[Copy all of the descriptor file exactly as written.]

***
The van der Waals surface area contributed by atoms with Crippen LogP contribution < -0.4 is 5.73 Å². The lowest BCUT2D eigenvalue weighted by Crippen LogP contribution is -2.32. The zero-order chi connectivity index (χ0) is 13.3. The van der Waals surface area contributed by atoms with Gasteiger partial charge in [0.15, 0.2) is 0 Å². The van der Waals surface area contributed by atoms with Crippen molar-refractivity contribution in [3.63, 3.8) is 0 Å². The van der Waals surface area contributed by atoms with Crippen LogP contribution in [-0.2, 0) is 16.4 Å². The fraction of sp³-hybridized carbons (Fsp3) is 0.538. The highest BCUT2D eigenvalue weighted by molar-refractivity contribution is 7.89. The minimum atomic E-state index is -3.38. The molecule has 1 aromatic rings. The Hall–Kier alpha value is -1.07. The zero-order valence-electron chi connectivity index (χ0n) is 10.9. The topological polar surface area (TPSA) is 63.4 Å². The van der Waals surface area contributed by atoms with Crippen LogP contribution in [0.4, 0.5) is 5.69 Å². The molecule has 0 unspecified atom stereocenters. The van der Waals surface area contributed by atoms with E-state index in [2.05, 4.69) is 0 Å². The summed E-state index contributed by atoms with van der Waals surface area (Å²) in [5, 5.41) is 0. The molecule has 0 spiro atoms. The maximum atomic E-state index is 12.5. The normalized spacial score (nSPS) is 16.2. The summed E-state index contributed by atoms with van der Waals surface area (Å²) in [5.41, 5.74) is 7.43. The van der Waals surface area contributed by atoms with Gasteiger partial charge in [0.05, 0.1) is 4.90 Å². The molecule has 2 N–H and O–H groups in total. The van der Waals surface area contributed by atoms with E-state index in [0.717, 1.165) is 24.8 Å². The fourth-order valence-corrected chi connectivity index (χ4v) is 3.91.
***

The van der Waals surface area contributed by atoms with Crippen LogP contribution < -0.4 is 5.73 Å². The lowest BCUT2D eigenvalue weighted by Crippen LogP contribution is -2.32. The zero-order chi connectivity index (χ0) is 13.3. The van der Waals surface area contributed by atoms with Gasteiger partial charge in [0.15, 0.2) is 0 Å². The van der Waals surface area contributed by atoms with Crippen molar-refractivity contribution in [3.63, 3.8) is 0 Å². The van der Waals surface area contributed by atoms with Crippen LogP contribution in [-0.2, 0) is 16.4 Å². The fraction of sp³-hybridized carbons (Fsp3) is 0.538. The highest BCUT2D eigenvalue weighted by molar-refractivity contribution is 7.89. The minimum atomic E-state index is -3.38. The molecule has 1 aromatic rings. The Hall–Kier alpha value is -1.07. The zero-order valence-electron chi connectivity index (χ0n) is 10.9. The topological polar surface area (TPSA) is 63.4 Å². The van der Waals surface area contributed by atoms with Crippen LogP contribution in [0.4, 0.5) is 5.69 Å². The molecule has 0 unspecified atom stereocenters. The van der Waals surface area contributed by atoms with E-state index in [2.05, 4.69) is 0 Å². The summed E-state index contributed by atoms with van der Waals surface area (Å²) in [5, 5.41) is 0. The molecule has 0 spiro atoms. The maximum atomic E-state index is 12.5. The normalized spacial score (nSPS) is 16.2. The summed E-state index contributed by atoms with van der Waals surface area (Å²) in [5.41, 5.74) is 7.43. The van der Waals surface area contributed by atoms with Gasteiger partial charge in [0.05, 0.1) is 4.90 Å². The molecule has 2 N–H and O–H groups in total. The van der Waals surface area contributed by atoms with E-state index in [0.717, 1.165) is 24.8 Å². The fourth-order valence-corrected chi connectivity index (χ4v) is 3.91.